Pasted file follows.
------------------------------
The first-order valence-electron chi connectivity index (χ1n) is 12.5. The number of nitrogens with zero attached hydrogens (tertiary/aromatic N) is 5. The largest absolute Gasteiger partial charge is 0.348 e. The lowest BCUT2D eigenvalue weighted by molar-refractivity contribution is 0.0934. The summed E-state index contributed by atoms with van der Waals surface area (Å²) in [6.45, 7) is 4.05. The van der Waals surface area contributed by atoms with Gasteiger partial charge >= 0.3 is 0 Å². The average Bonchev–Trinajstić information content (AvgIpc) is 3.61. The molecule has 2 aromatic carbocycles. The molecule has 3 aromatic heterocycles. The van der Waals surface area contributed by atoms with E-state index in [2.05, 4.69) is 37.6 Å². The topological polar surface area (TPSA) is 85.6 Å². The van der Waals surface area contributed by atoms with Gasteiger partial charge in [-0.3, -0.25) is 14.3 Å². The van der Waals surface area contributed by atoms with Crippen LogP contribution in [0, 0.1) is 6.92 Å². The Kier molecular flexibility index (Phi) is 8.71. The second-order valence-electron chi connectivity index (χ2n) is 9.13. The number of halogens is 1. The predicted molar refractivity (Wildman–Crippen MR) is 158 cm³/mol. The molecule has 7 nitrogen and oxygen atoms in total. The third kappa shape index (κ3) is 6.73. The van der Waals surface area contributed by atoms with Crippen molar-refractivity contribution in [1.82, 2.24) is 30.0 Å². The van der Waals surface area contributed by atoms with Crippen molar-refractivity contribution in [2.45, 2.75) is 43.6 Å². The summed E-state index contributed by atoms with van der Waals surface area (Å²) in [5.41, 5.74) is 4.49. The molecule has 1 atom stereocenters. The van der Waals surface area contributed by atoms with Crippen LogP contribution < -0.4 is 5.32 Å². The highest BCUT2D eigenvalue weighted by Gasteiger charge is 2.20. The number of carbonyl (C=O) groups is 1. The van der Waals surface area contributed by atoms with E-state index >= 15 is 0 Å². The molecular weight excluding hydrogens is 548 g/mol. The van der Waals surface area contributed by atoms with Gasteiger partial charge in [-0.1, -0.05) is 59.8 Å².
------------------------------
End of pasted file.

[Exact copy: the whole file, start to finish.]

The first-order valence-electron chi connectivity index (χ1n) is 12.5. The number of nitrogens with zero attached hydrogens (tertiary/aromatic N) is 5. The largest absolute Gasteiger partial charge is 0.348 e. The lowest BCUT2D eigenvalue weighted by molar-refractivity contribution is 0.0934. The summed E-state index contributed by atoms with van der Waals surface area (Å²) in [6.45, 7) is 4.05. The van der Waals surface area contributed by atoms with Gasteiger partial charge >= 0.3 is 0 Å². The average Bonchev–Trinajstić information content (AvgIpc) is 3.61. The molecule has 2 aromatic carbocycles. The molecule has 3 aromatic heterocycles. The van der Waals surface area contributed by atoms with E-state index in [2.05, 4.69) is 37.6 Å². The topological polar surface area (TPSA) is 85.6 Å². The van der Waals surface area contributed by atoms with Gasteiger partial charge in [-0.3, -0.25) is 14.3 Å². The van der Waals surface area contributed by atoms with Crippen LogP contribution in [0, 0.1) is 6.92 Å². The Kier molecular flexibility index (Phi) is 8.71. The second-order valence-electron chi connectivity index (χ2n) is 9.13. The number of halogens is 1. The predicted molar refractivity (Wildman–Crippen MR) is 158 cm³/mol. The molecule has 7 nitrogen and oxygen atoms in total. The third kappa shape index (κ3) is 6.73. The van der Waals surface area contributed by atoms with Crippen molar-refractivity contribution in [1.82, 2.24) is 30.0 Å². The van der Waals surface area contributed by atoms with Crippen molar-refractivity contribution in [2.45, 2.75) is 43.6 Å². The summed E-state index contributed by atoms with van der Waals surface area (Å²) in [5.41, 5.74) is 4.49. The molecule has 1 atom stereocenters. The van der Waals surface area contributed by atoms with Crippen LogP contribution < -0.4 is 5.32 Å². The highest BCUT2D eigenvalue weighted by Gasteiger charge is 2.20. The number of carbonyl (C=O) groups is 1. The van der Waals surface area contributed by atoms with E-state index >= 15 is 0 Å². The molecular weight excluding hydrogens is 548 g/mol. The van der Waals surface area contributed by atoms with Gasteiger partial charge in [-0.1, -0.05) is 59.8 Å².